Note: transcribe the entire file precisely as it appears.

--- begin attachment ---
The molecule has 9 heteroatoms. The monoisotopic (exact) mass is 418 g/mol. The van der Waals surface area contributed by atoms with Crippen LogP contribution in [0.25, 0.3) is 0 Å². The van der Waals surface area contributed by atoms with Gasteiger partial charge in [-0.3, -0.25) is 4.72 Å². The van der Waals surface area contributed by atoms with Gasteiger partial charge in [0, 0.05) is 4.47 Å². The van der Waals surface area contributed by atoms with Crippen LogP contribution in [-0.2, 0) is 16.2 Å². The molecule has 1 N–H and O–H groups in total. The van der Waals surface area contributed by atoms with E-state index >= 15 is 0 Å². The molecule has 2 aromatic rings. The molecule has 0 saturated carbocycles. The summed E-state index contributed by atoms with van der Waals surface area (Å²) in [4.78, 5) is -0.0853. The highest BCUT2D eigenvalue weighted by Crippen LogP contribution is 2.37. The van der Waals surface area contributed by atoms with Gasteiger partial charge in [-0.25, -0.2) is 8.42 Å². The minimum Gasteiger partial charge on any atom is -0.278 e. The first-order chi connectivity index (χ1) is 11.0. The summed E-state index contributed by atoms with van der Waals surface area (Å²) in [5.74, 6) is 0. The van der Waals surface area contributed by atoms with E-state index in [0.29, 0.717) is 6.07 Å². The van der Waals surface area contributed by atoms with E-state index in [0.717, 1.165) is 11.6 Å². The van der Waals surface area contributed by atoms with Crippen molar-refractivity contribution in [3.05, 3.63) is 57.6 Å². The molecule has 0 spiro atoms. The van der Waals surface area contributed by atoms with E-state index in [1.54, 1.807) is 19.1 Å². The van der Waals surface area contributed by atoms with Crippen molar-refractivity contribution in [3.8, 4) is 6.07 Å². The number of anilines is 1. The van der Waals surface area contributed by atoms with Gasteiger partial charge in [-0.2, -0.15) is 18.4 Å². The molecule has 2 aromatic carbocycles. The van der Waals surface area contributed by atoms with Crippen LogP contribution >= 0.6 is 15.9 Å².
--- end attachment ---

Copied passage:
The molecule has 9 heteroatoms. The monoisotopic (exact) mass is 418 g/mol. The van der Waals surface area contributed by atoms with Crippen LogP contribution in [0.25, 0.3) is 0 Å². The van der Waals surface area contributed by atoms with Gasteiger partial charge in [-0.3, -0.25) is 4.72 Å². The van der Waals surface area contributed by atoms with Gasteiger partial charge in [0, 0.05) is 4.47 Å². The van der Waals surface area contributed by atoms with Crippen LogP contribution in [-0.2, 0) is 16.2 Å². The molecule has 1 N–H and O–H groups in total. The van der Waals surface area contributed by atoms with E-state index >= 15 is 0 Å². The molecule has 2 aromatic rings. The molecule has 0 saturated carbocycles. The summed E-state index contributed by atoms with van der Waals surface area (Å²) in [4.78, 5) is -0.0853. The highest BCUT2D eigenvalue weighted by Crippen LogP contribution is 2.37. The van der Waals surface area contributed by atoms with Gasteiger partial charge in [-0.25, -0.2) is 8.42 Å². The minimum Gasteiger partial charge on any atom is -0.278 e. The first-order chi connectivity index (χ1) is 11.0. The summed E-state index contributed by atoms with van der Waals surface area (Å²) in [5.74, 6) is 0. The van der Waals surface area contributed by atoms with E-state index in [0.29, 0.717) is 6.07 Å². The van der Waals surface area contributed by atoms with E-state index in [0.717, 1.165) is 11.6 Å². The van der Waals surface area contributed by atoms with Crippen molar-refractivity contribution in [3.05, 3.63) is 57.6 Å². The molecule has 0 spiro atoms. The van der Waals surface area contributed by atoms with E-state index in [1.54, 1.807) is 19.1 Å². The van der Waals surface area contributed by atoms with Crippen molar-refractivity contribution in [3.8, 4) is 6.07 Å². The number of anilines is 1. The van der Waals surface area contributed by atoms with Gasteiger partial charge in [-0.2, -0.15) is 18.4 Å². The molecule has 2 aromatic carbocycles. The van der Waals surface area contributed by atoms with Crippen LogP contribution >= 0.6 is 15.9 Å².